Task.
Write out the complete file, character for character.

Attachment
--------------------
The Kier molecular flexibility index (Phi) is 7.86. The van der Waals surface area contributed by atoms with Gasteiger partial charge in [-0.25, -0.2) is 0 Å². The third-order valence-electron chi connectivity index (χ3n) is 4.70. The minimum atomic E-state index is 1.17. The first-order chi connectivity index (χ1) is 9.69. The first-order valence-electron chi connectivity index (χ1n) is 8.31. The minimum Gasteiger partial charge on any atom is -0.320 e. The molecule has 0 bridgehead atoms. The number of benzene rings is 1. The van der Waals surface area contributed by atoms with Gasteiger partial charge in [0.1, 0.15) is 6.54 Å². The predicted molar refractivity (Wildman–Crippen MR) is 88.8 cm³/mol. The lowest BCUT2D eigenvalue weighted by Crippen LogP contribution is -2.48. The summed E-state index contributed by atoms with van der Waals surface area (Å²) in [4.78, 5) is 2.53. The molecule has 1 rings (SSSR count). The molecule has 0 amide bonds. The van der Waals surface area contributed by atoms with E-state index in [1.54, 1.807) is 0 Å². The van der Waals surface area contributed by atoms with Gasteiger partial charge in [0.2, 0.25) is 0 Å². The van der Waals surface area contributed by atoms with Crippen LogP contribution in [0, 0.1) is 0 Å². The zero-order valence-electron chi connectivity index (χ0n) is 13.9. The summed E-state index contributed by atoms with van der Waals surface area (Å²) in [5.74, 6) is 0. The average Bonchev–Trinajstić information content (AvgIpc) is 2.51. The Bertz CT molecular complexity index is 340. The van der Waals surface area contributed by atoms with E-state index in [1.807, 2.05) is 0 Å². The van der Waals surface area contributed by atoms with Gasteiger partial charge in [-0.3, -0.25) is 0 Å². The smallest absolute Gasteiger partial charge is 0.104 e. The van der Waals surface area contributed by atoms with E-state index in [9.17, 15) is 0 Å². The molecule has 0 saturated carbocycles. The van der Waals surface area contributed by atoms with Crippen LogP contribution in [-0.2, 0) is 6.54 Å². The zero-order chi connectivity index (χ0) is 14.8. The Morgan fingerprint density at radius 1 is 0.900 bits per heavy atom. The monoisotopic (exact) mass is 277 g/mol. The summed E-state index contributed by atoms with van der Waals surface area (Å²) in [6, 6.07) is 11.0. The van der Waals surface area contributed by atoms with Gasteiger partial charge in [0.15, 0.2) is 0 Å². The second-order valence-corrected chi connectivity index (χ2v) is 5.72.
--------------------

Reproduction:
The Kier molecular flexibility index (Phi) is 7.86. The van der Waals surface area contributed by atoms with Gasteiger partial charge in [-0.25, -0.2) is 0 Å². The third-order valence-electron chi connectivity index (χ3n) is 4.70. The minimum atomic E-state index is 1.17. The first-order chi connectivity index (χ1) is 9.69. The first-order valence-electron chi connectivity index (χ1n) is 8.31. The minimum Gasteiger partial charge on any atom is -0.320 e. The molecule has 0 bridgehead atoms. The number of benzene rings is 1. The van der Waals surface area contributed by atoms with Gasteiger partial charge in [0.1, 0.15) is 6.54 Å². The predicted molar refractivity (Wildman–Crippen MR) is 88.8 cm³/mol. The lowest BCUT2D eigenvalue weighted by Crippen LogP contribution is -2.48. The summed E-state index contributed by atoms with van der Waals surface area (Å²) in [4.78, 5) is 2.53. The molecule has 1 rings (SSSR count). The molecule has 0 amide bonds. The van der Waals surface area contributed by atoms with E-state index in [1.54, 1.807) is 0 Å². The van der Waals surface area contributed by atoms with Gasteiger partial charge in [0.2, 0.25) is 0 Å². The van der Waals surface area contributed by atoms with Crippen LogP contribution in [0, 0.1) is 0 Å². The zero-order valence-electron chi connectivity index (χ0n) is 13.9. The summed E-state index contributed by atoms with van der Waals surface area (Å²) in [5.74, 6) is 0. The average Bonchev–Trinajstić information content (AvgIpc) is 2.51. The Bertz CT molecular complexity index is 340. The van der Waals surface area contributed by atoms with E-state index in [1.807, 2.05) is 0 Å². The van der Waals surface area contributed by atoms with Gasteiger partial charge in [-0.3, -0.25) is 0 Å². The smallest absolute Gasteiger partial charge is 0.104 e. The van der Waals surface area contributed by atoms with E-state index in [9.17, 15) is 0 Å². The molecule has 0 saturated carbocycles. The van der Waals surface area contributed by atoms with Crippen LogP contribution in [-0.2, 0) is 6.54 Å². The zero-order chi connectivity index (χ0) is 14.8. The Morgan fingerprint density at radius 1 is 0.900 bits per heavy atom. The monoisotopic (exact) mass is 277 g/mol. The summed E-state index contributed by atoms with van der Waals surface area (Å²) in [6, 6.07) is 11.0. The van der Waals surface area contributed by atoms with Gasteiger partial charge in [0.15, 0.2) is 0 Å². The second-order valence-corrected chi connectivity index (χ2v) is 5.72.